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Ultimately, Did the Crusades Serve to Integrate or Isolate the Latin West from the East?

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Introduction

Julia Slay Intro Med: Essay 3. Ultimately, Did the Crusades Serve to Integrate or Isolate the Latin West from the East? The historical epoch in question is one marked by change and transition across all spheres, from political conflict to economic improvements, social reorganisation to demographic transitions; as a specific event, or rather events, the crusades reflect the general backdrop of Medieval European society, typified by violence, conflict, and the increasing religious fervor which had spread across Christendom by the end of the 11th Century, a result of many internal reforms and an increasing level of control employed by the papal authorities. It is during our period that we see prominent Western institutions, such as the Church consciously focus their attentions to the situation in the East. The crusading aims of rescuing fellow Christians, expanding frontiers, and increasing Latin influence suggest that it is inevitable some kind of fusion, or merging of cultures would occur, especially if we place the question of integration in its time frame of over two hundred years, during which one would normally expect a basic level of change regardless of the exceptional events which characterize this period. Analysis of the ultimate effects of the crusades involves distinguishing between forms of ideological integration, such as religious beliefs and political relations, and physical fusions of Eastern and Western economies, peoples and adoption of traditions and customs. ...read more.

Middle

However, although the unanimity of politics between East and West is debatable, we do see a Christian adoption of certain cultures and traditions belonging to the Arabs, such as materials and architectural features, for example mosaics and glass. The spread of Christians, and Jews, into the East facilitated 'important cultural exchanges'5 particularly in border areas such as Spain and Sicily which received a mixture of peoples and religions and resulted in the beginnings of a multi-ethnic society marked by a curious mixture of Muslims, Jews and Christians; indeed the 'cross fertilization of the two cultures took place in Sicily, and above all, in Spain'6. It was these two areas which became infused with West and East as a result of the crusades and Arab culture seemed to have an intense impact in these regions, suggesting that perhaps the level of integration is dependent upon geographical location between East and West, moreover, based upon the fusion of peoples living there. The stories and myths, for example Joinville's, about Arabs filtered back to the West and served to encourage a spread of Eastern culture and traditions, peaked with intellectual interest and a fascination with the other, and as Kedar notes 'the interest in and knowledge about the Arabs was undoubtedly larger in the 12th Century than in any preceding Century'7. Evidently, despite the isolationary nature of the polarised political spheres, cultural exchanges, as Smail suggests, resulted in 'the marriage of East and West'.8 Hence, ...read more.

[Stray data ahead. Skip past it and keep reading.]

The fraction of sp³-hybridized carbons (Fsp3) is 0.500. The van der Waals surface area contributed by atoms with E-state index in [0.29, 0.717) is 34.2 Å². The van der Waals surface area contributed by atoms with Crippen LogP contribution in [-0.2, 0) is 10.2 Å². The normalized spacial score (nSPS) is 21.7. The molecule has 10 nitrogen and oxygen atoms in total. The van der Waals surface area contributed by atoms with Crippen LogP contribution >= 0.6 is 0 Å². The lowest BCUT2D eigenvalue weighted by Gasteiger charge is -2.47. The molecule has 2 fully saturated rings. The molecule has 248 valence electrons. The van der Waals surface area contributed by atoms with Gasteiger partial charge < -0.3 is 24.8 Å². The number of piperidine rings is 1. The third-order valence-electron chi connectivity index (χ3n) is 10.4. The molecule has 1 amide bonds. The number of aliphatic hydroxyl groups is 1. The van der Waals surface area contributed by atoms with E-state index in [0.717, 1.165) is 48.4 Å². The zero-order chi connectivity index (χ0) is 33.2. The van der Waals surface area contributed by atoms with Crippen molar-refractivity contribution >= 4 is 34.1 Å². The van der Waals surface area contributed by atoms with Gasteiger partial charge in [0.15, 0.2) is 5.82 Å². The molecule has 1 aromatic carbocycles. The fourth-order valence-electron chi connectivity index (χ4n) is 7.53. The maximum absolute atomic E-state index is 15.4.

Conclusion

This is an idea common among historians, for example Ben Ami who suggests that 'No amount of cultural diffusion could abolish the religio-political gulf between Christian's and Muslims'11, insinuating that these two arena's are the dominant ones strengthening the ideological isolation of East and West. There also remain distinct divisions with the use of language, which we see no lapsing of boundaries or fusion occur at all. Recent studies have propounded theories such as the idea of Western Crusades as a form of early colonialisation, or, an institution's reaction to the demographic changes and internal problems within the West, and so we see that the intention as well as the result of the crusades is integral to our understanding of the subject. In order to reach an answer to the question in hand we must examine the physical, as well as the ideological. On one level, that of the political and religious spheres, the crusades highlighted the schism's between two vastly different cultures and fostered a hostility which would carve out contemporary and future relations. However, although this may be a dominant result, the crusades did still have an impact in shaping cultural and social aspects of society, as well as the changing European geographical perceptions which led to further expeditions, for example to China, the result being profound long term effects on Western civilisation. Word Count: 1940 Julia Slay. ...read more.

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